Alfred W. Blumrosen, the Thomas A. Cowan Distinguished Professor of Law, Emeritus, at Rutgers School of Law-Newark, and one of America’s foremost scholars on employment discrimination law, died today in Bonita Springs, Florida, at age 86. His death followed a long illness, according to his sons Alexander and Steven.

Blumrosen’s groundbreaking work was cited just last month in Associate Justice Clarence Thomas’s dissent in the case of Texas Department of Public Housing v. Inclusive Communities Project, Inc., in which arguments involving the Fair Housing Act were tested. In his dissent, Thomas criticized Blumrosen’s role in developing the “disparate impact” theory of liability as put into practice by the federal Equal Employment Opportunity Commission (EEOC) – an agency Thomas chaired during the Reagan and George H.W. Bush Administrations.

Alfred W. Blumrosen was on the faculty of Rutgers School of Law-Newark from 1955 to 2002, and acting dean in 1974-75.
Courtesy: Rutgers School of Law-Newark

Ronald Chen, dean of Rutgers Law School-Newark, says the mention was well-deserved evidence of Blumrosen’s prominence. “Although it seems that the Justice did not attribute the doctrine to Al with affection or approval,” says Chen, “there are, I imagine, many colleagues who read the dissent with no small amount of satisfaction, as acknowledgement – however grudging – of the enormous impact that Al had on the development of anti-discrimination law in this country.”

Alfred William Blumrosen was born December 14, 1928, in Detroit. He earned his bachelors and law degrees at the University of Michigan, from whose law school his father Sol Blumrosen had graduated in 1913. He also met his wife, the future Ruth Gerber Blumrosen, at the law school, where she was one of just five female students in their class.

At Rutgers School of Law-Newark, where he taught from 1955 to 2002 – and was acting dean in 1974-75 – Blumrosen specialized in labor and employment law. For years, until her death in 2004, he collaborated closely with his wife, who was an adjunct professor at the school – most notably on well-regarded research in the field of employment discrimination. Together they authored scholarly articles as well as The Realities of Intentional Job Discrimination in Metropolitan America – 1999 (published 2002) and Slave Nation: How Slavery United the Colonies and Sparked the American Revolution (2005).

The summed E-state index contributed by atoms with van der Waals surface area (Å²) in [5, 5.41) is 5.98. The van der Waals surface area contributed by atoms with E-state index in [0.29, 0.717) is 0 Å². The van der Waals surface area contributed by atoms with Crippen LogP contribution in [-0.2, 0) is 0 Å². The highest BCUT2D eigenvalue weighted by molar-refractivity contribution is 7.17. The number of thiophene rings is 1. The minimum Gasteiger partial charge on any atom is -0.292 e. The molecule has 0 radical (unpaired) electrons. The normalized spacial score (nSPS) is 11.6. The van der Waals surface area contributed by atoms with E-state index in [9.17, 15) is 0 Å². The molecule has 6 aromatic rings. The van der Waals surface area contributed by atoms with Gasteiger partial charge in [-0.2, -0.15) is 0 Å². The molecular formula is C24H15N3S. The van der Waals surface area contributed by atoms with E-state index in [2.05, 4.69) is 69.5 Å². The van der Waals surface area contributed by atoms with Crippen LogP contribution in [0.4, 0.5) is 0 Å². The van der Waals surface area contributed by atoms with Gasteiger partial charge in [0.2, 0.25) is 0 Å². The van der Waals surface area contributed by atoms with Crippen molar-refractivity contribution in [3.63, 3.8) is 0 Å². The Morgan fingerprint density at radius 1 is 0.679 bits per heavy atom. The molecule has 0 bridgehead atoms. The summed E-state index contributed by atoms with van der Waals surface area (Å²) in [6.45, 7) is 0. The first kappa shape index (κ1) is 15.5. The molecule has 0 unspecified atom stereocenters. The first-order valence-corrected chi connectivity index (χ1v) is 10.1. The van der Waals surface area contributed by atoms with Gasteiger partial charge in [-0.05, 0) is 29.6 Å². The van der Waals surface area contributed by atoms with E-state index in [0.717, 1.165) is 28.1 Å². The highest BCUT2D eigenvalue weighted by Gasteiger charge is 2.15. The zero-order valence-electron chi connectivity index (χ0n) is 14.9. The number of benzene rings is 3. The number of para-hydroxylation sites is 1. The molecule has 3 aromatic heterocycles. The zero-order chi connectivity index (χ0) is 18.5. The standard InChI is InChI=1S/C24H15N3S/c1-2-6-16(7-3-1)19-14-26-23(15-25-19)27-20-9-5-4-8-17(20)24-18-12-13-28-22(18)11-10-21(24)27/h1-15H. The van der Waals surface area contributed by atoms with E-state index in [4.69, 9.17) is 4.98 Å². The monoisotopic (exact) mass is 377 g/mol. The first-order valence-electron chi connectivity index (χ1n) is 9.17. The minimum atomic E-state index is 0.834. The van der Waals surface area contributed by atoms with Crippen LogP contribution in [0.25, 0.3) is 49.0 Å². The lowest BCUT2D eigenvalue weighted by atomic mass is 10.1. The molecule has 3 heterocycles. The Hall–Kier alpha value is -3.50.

Blumrosen also wrote Modern Law: The Law Transmission System and Equal Employment Opportunity (1993), Black Employment and the Law (1971), and numerous law review articles, including 21 articles in the Rutgers Law Review alone from 1956 to 2011. He co-authored one of those articles with his son Steven M. Blumrosen. Restoring the Congressional Duty to Declare War (2011) detailed Blumrosen’s theoretical basis for a lawsuit filed by Rutgers School of Law-Newark Professor Frank Askin against President George W. Bush – arguing that the 2003 U.S.-led invasion of Iraq was unconstitutional. In the Michigan Law Review, Blumrosen authored the widely-cited article Strangers in Paradise: Griggs v. Duke Power Co. and the Concept of Employment Discrimination (1972).

Blumrosen’s activities beyond academia included a role in shaping the 1965 organization of the EEOC, where he served as the commission’s first chief of conciliations and director of federal-state relations; work as a special attorney in the Civil Rights Division of the U.S. Department of Justice; and service as an advisor to the U.S. Department of Labor – for which he developed research contradicting an often popular belief that so-called reverse discrimination was common in cases where affirmative action was applied.

Professor Blumrosen also was of counsel to the firm of Kaye, Scholer, Fierman, Hays & Handler – advising employers on equal opportunity matters. He was counsel to the NAACP in Wards Cove Packing Co. v. Atonio, a civil rights case decided by the U.S. Supreme Court in 1989, and NAACP v. Meese, in which the organization sought relief in the area of affirmative action. Other clients through his career included employee groups in cases such as challenges to layoffs and efforts to gain pay equality.

Alexander and Steven Blumrosen, both attorneys and legal scholars, survive their father, as do Alexander’s wife Laure and granddaughters Erica, Charlotte and Victoria Blumrosen.   

Services will be held at the Fuller Funeral Home, 1625 Pine Ridge Road, Naples, Florida, at 2:30 p.m. on Wednesday, July 29. Those wishing to contribute in Alfred W. Blumrosen’s memory are directed to the Leadership Conference on Civil and Human Rights.